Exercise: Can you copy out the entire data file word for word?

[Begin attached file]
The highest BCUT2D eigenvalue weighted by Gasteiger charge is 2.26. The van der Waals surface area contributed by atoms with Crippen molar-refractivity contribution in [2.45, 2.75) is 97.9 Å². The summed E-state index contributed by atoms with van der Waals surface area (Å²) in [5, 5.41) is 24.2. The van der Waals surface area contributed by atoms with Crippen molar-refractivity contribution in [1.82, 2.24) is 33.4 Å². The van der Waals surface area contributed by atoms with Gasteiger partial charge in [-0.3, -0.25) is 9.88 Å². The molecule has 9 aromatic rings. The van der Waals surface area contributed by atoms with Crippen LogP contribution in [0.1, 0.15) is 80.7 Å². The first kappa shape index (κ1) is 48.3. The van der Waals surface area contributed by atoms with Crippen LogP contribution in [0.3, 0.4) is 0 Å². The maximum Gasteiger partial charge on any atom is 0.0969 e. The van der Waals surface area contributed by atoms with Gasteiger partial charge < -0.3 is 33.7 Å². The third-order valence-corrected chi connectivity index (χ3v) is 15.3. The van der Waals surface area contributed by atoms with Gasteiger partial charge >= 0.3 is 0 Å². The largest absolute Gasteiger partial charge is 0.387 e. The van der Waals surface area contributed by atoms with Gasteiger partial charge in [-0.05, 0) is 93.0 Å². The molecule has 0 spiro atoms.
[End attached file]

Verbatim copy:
The highest BCUT2D eigenvalue weighted by Gasteiger charge is 2.26. The van der Waals surface area contributed by atoms with Crippen molar-refractivity contribution in [2.45, 2.75) is 97.9 Å². The summed E-state index contributed by atoms with van der Waals surface area (Å²) in [5, 5.41) is 24.2. The van der Waals surface area contributed by atoms with Crippen molar-refractivity contribution in [1.82, 2.24) is 33.4 Å². The van der Waals surface area contributed by atoms with Gasteiger partial charge in [-0.3, -0.25) is 9.88 Å². The molecule has 9 aromatic rings. The van der Waals surface area contributed by atoms with Crippen LogP contribution in [0.1, 0.15) is 80.7 Å². The first kappa shape index (κ1) is 48.3. The van der Waals surface area contributed by atoms with Crippen LogP contribution in [0.3, 0.4) is 0 Å². The maximum Gasteiger partial charge on any atom is 0.0969 e. The van der Waals surface area contributed by atoms with Gasteiger partial charge < -0.3 is 33.7 Å². The third-order valence-corrected chi connectivity index (χ3v) is 15.3. The van der Waals surface area contributed by atoms with Gasteiger partial charge >= 0.3 is 0 Å². The largest absolute Gasteiger partial charge is 0.387 e. The van der Waals surface area contributed by atoms with Gasteiger partial charge in [-0.05, 0) is 93.0 Å². The molecule has 0 spiro atoms.